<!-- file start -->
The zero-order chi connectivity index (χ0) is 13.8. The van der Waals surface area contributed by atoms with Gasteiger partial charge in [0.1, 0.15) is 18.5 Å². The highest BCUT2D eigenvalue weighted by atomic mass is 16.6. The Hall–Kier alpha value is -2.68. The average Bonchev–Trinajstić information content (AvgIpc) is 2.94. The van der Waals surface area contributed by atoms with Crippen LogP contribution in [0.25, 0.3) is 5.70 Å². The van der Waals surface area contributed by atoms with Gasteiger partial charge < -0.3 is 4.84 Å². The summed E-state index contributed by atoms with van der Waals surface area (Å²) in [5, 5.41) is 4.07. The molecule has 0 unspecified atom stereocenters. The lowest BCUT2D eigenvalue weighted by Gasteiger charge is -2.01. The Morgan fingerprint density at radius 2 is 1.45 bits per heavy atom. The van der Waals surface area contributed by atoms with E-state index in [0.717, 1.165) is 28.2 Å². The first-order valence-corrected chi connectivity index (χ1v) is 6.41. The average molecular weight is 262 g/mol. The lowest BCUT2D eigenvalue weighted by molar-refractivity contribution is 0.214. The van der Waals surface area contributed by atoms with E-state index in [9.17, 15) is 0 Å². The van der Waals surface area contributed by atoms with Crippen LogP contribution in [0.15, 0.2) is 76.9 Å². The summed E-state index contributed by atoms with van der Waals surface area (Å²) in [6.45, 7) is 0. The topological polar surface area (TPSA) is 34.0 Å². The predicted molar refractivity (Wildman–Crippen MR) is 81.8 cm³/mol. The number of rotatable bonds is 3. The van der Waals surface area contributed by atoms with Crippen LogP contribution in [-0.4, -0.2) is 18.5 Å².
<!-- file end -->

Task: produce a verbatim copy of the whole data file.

The zero-order chi connectivity index (χ0) is 13.8. The van der Waals surface area contributed by atoms with Gasteiger partial charge in [0.1, 0.15) is 18.5 Å². The highest BCUT2D eigenvalue weighted by atomic mass is 16.6. The Hall–Kier alpha value is -2.68. The average Bonchev–Trinajstić information content (AvgIpc) is 2.94. The van der Waals surface area contributed by atoms with Crippen LogP contribution in [0.25, 0.3) is 5.70 Å². The van der Waals surface area contributed by atoms with Gasteiger partial charge < -0.3 is 4.84 Å². The summed E-state index contributed by atoms with van der Waals surface area (Å²) in [5, 5.41) is 4.07. The molecule has 0 unspecified atom stereocenters. The lowest BCUT2D eigenvalue weighted by Gasteiger charge is -2.01. The Morgan fingerprint density at radius 2 is 1.45 bits per heavy atom. The van der Waals surface area contributed by atoms with E-state index in [0.717, 1.165) is 28.2 Å². The first-order valence-corrected chi connectivity index (χ1v) is 6.41. The average molecular weight is 262 g/mol. The lowest BCUT2D eigenvalue weighted by molar-refractivity contribution is 0.214. The van der Waals surface area contributed by atoms with E-state index in [9.17, 15) is 0 Å². The van der Waals surface area contributed by atoms with Crippen LogP contribution in [0.15, 0.2) is 76.9 Å². The summed E-state index contributed by atoms with van der Waals surface area (Å²) in [6.45, 7) is 0. The topological polar surface area (TPSA) is 34.0 Å². The predicted molar refractivity (Wildman–Crippen MR) is 81.8 cm³/mol. The number of rotatable bonds is 3. The van der Waals surface area contributed by atoms with Crippen LogP contribution in [-0.4, -0.2) is 18.5 Å².